Friday, April 30, 2010


Herbert Selby, Jr., took a hard road to becoming a professional writer. The son of a Kentucky coal miner, “Cubby” grew up in Brooklyn and at the age of 15 decided to follow in his old man’s footsteps by joining the merchant marines. While aboard a cattle ship, bringing beef to soldiers in Korea, bovine tuberculosis broke out among the herd. Selby was among the group charged with shoving the diseased cows into the sea to drown. From the cows, he contracted the disease. Doctors were forced to remove several ribs to completely remove a one collapsed lung and partially remove the second. The operation left him weak and unable to find work, bedridden for long periods of time. To combat the constant pain, Selby became addicted to morphine and heroin. Doctors practically delighted in informing him that his days on Earth were numbered. Fearing only a wasted life, Selby (famously) said to himself, “I know the alphabet. Maybe I could be a writer.” Which is how a career output of grim, grimy and despairingly realistic novels came about.

It’s a toss-up whether his most famous—or infamous—novel is Requiem for a Dream or Last Exit to Brooklyn. Modern audiences are, of course, more familiar with the former due to the Academy Award nominations heaped upon Darren Aronofsky’s intelligent film adaptation. Older readers would argue for Last Exit due to its controversial and unflinching look at working class characters living in a “Brooklyn of the soul”. But few would argue the novel’s fame based on its film version, however, if it weren’t for an infamous closing scene involving Jennifer Jason Leigh. When it was released in 1989, Uli Edel’s adaptation of Last Exit to Brooklyn was met with mixed reviews from critics and audiences. Selby fans weren’t entirely satisfied but couldn’t quite say why. Those unfamiliar with the novel were turned off by the unrelenting no-way-outness. But the years have been kind to the movie and it stands up well beside the novel, which continues to be read—and continues to outrage—to this day.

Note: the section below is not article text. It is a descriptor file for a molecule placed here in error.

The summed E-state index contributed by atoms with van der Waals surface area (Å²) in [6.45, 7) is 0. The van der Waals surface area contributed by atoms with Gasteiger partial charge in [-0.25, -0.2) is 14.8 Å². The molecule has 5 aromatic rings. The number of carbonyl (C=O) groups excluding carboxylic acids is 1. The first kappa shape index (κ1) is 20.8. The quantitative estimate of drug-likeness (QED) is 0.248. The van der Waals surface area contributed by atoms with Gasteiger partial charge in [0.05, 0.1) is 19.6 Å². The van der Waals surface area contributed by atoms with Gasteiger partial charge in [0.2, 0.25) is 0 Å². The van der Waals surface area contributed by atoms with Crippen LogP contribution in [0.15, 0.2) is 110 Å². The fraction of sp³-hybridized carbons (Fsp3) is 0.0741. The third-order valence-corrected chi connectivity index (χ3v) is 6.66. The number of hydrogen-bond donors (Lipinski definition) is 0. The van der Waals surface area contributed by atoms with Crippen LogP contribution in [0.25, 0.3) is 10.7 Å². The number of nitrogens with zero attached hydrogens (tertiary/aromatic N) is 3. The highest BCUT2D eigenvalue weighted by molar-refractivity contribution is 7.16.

Set against a violent labor strike, the narrative about life and lowlife in 1950’s Brooklyn winds between union big-shot Harry (Stephen Lang) involved in a clandestine affair with a drag queen (Alexis Arquette), an average working man whose oldest daughter is pregnant, and a local prostitute (Jennifer Jason Leigh) whose livelihood depends on rolling johns with her pimp boyfriend. All of these myriad characters are searching for a better life, preferably outside the Borough, but have no idea how to reach that goal, or, really, what it actually means. Harry enjoys being a big man, using union expense money to travel and dine in style, entertaining the neighborhood users around him he believes to be his friends. Tralala wants to be treated like a lady but has no understanding of what that entails. Other characters are just trying to get through from one day to the next while prioritizing their lives as family, Union and God, never repeating the order.